YouTube series "Gringolandia" graphics
YouTube series "Gringolandia" graphics

SANTIAGO - A YouTube comedy hit about a South American immigrant opening up a Chilean-style hotdog stand in New York has become one of the first from the video-sharing website to be picked up by Netflix.

'Gringolandia' is the brainchild of 33-year-old Chilean Cristobal Ross, who drew on his experiences living in the United States to create a story about the bemused Peter, played by Koke Santa Ana, who introduces Americans to streams of Chilean slang (subtitles provided) and the 'completo', a popular snack that consists of a hotdog drowned in mayonnaise, avocado and tomato.

The six-minute-long episodes debuted on YouTube in 2013, and were later consolidated into longer episodes for two mini-series on Internet streaming service Netflix.

A third series is due out on November 25 and a spin-off is in the works.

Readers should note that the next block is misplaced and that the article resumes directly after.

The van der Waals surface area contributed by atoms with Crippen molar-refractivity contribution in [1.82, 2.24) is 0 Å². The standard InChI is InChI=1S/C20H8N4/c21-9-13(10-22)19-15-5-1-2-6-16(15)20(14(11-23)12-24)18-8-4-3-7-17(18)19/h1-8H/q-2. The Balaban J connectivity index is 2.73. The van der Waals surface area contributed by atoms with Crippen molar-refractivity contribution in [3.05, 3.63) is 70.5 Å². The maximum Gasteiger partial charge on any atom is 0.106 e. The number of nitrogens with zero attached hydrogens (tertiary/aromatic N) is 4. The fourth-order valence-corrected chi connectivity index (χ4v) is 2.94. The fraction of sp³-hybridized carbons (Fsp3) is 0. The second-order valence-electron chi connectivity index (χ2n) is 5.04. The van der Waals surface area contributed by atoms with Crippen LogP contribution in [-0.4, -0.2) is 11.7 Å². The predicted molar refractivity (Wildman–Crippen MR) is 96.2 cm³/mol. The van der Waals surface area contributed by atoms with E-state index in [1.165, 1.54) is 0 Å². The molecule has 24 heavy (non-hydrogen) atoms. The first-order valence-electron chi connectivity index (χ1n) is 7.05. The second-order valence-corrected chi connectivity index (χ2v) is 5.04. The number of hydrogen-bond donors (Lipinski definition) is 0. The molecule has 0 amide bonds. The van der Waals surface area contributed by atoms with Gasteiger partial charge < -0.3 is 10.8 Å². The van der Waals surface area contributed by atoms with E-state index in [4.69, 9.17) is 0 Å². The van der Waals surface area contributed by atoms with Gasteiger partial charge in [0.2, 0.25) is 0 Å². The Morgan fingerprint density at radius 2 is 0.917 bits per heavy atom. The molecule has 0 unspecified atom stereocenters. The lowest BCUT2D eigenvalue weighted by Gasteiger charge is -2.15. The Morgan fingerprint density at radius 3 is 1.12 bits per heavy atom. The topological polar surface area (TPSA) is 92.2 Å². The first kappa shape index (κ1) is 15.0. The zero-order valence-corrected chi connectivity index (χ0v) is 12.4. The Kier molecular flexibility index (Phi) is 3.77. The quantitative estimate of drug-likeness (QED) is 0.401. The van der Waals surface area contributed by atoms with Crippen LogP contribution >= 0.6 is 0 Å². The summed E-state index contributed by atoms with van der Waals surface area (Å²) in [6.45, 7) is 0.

As well as North America and much of Europe, Netflix is available throughout South America. That has encouraged the development of programming based in Latin America, such as 'Narcos', a series about Colombian drug-lord Pablo Escobar, and upcoming dystopian show '3%', shot in Brazil.

Ross, who trained as an industrial engineer and is from Punta Arenas in the cold Patagonian steppe, does not perhaps have a conventional filmmaking background.

A passionate movie lover, he decided to leave his job managing fuel at an airline, move to New York, and cobble together enough savings to make a "fish out of water" story that appeals to Latin Americans at home and in the United States.

"If you make good content you can grow something," Ross told Reuters in Santiago, where he is currently based. "You don't need a network of people, just good ideas."

Storytelling for the web is a greater challenge in many ways than more conventional forms, he said, as people engage with it via mobile devices and the pace needs to be fast and relentless.

"There's an unsatisfied demand for web content created specifically for the digital medium," said Ross. "TV doesn't get that and I see huge opportunity in that."